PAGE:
I assume you are using base to reference the 18-23% of people who subscribe to the part ideology rather than the ~40% who get wrapped in via proximity. Regardless of whether or not they vote.
Nah, a party's base is really more like 45% or so in a national election*. Romney was somewhat accurate in his infamous 47% remark in that both parties start fairly close to around that number and you lose a few percent due to various factors keeping them from the polls. Of course his delivery of it and his reasoning for why people select one base over the other was disastrous but the math was probably fairly accurate. McCain got blown out during a period of deep resentment towards GOP policies and still scratched out over 45%. Friggin' Michael Dukakis
who only won a single state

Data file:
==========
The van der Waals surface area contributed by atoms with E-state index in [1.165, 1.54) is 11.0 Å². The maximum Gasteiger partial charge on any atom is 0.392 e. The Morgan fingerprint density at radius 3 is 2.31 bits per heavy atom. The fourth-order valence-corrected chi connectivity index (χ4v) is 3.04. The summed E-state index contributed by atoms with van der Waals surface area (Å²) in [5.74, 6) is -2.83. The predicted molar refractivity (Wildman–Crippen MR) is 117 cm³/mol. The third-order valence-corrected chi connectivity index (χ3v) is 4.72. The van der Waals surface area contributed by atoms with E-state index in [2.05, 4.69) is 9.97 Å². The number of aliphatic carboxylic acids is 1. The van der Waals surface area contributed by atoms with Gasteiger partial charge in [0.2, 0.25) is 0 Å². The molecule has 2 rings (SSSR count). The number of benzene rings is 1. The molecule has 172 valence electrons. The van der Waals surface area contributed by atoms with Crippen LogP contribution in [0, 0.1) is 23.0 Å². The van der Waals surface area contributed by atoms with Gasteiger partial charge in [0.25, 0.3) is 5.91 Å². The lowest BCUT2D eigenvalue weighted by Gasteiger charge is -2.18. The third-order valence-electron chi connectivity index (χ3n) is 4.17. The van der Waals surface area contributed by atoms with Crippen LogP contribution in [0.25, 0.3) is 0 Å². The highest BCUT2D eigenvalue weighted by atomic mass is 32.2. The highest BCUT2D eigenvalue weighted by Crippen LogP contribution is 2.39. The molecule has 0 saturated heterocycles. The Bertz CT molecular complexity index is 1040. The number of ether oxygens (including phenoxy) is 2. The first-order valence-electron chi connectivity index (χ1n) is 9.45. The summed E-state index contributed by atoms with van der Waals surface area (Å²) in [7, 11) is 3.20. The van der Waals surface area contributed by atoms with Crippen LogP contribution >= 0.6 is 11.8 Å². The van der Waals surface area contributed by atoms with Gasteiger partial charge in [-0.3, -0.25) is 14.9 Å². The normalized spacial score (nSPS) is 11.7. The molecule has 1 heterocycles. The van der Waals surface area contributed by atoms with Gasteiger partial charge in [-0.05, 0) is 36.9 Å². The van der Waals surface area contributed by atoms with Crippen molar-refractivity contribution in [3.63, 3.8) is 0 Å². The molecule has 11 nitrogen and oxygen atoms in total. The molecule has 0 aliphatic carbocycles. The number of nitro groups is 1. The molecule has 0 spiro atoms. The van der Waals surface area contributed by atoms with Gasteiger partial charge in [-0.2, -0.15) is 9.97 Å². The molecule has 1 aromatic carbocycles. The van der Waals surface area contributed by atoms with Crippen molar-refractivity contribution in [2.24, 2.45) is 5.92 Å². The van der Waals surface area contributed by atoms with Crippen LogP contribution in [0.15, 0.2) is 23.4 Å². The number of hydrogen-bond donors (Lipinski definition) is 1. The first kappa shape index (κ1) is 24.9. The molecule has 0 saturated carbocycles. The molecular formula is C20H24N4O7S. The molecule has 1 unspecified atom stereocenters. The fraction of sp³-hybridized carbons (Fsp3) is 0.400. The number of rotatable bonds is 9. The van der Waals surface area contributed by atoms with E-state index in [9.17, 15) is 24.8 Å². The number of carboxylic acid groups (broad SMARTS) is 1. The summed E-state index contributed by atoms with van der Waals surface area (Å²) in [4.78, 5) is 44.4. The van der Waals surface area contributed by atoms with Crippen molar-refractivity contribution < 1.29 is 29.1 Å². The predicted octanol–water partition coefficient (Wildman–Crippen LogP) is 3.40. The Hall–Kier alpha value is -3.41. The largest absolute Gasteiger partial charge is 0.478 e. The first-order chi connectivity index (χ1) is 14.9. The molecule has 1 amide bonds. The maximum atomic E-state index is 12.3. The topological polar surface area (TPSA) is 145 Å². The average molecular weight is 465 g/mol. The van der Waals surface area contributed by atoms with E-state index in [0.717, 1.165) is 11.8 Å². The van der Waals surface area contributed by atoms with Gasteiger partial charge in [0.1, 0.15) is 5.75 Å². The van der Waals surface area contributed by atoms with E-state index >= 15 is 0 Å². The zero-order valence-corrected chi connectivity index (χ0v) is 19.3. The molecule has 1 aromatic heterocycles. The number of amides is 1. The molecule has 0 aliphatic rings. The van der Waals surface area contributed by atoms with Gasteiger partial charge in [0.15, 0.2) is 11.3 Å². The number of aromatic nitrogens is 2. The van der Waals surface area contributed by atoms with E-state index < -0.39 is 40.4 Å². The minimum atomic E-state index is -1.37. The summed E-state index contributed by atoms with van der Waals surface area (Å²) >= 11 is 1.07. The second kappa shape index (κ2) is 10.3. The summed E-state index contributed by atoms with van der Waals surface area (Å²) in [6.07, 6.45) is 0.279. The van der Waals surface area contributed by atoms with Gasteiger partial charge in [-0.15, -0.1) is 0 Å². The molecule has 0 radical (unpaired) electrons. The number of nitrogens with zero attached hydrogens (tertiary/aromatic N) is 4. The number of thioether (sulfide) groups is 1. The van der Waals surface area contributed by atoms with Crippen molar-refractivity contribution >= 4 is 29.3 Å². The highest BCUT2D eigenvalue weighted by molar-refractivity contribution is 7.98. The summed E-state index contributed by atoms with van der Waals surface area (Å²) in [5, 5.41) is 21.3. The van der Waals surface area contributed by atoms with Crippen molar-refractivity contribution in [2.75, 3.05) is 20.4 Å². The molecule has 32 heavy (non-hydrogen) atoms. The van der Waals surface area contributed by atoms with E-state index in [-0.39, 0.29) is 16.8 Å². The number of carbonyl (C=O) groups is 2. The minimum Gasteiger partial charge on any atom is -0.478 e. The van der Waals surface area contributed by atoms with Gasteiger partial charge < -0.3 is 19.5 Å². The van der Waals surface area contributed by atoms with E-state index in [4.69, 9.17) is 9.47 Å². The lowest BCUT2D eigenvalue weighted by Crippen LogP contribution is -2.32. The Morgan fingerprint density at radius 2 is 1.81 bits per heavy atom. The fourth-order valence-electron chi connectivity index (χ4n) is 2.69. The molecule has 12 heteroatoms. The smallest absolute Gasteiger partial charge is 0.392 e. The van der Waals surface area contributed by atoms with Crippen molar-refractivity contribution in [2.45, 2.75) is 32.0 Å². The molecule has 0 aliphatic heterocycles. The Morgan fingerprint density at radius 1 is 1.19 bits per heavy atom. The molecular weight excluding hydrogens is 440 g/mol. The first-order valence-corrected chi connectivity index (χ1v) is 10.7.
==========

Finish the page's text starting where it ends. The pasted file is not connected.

still got over 45%.
So you start with your 45% and you bust *** to try to get that of 2% or so to actually vote. That 2% isn't disaffected voters or voters who hate you, it's just people who are lazy or it's raining/snowing or they had a long day or they support you but support sitting on their couch even more. They aren't saying "I hate everyone!", they're just not voting.
The final 3% is voters who are interested in voting but, for whatever reason, haven't decided on a candidate. THOSE are the people you target. You don't waste your time on people huffing about "Republicrats" and how they're "voting by not voting" when there's actual interested voters out there to target. Swaying an interested voter is better than trying to convince an uninterested voter that they really should be interested and
interested in you.
This is also why third parties don't work. They never take evenly from both bases. They just break one base along some sub-ideological line and let the other guy win. *Geographically, the size of a base can be all over the map (that's a pun, get it?) when discussing state and local elections.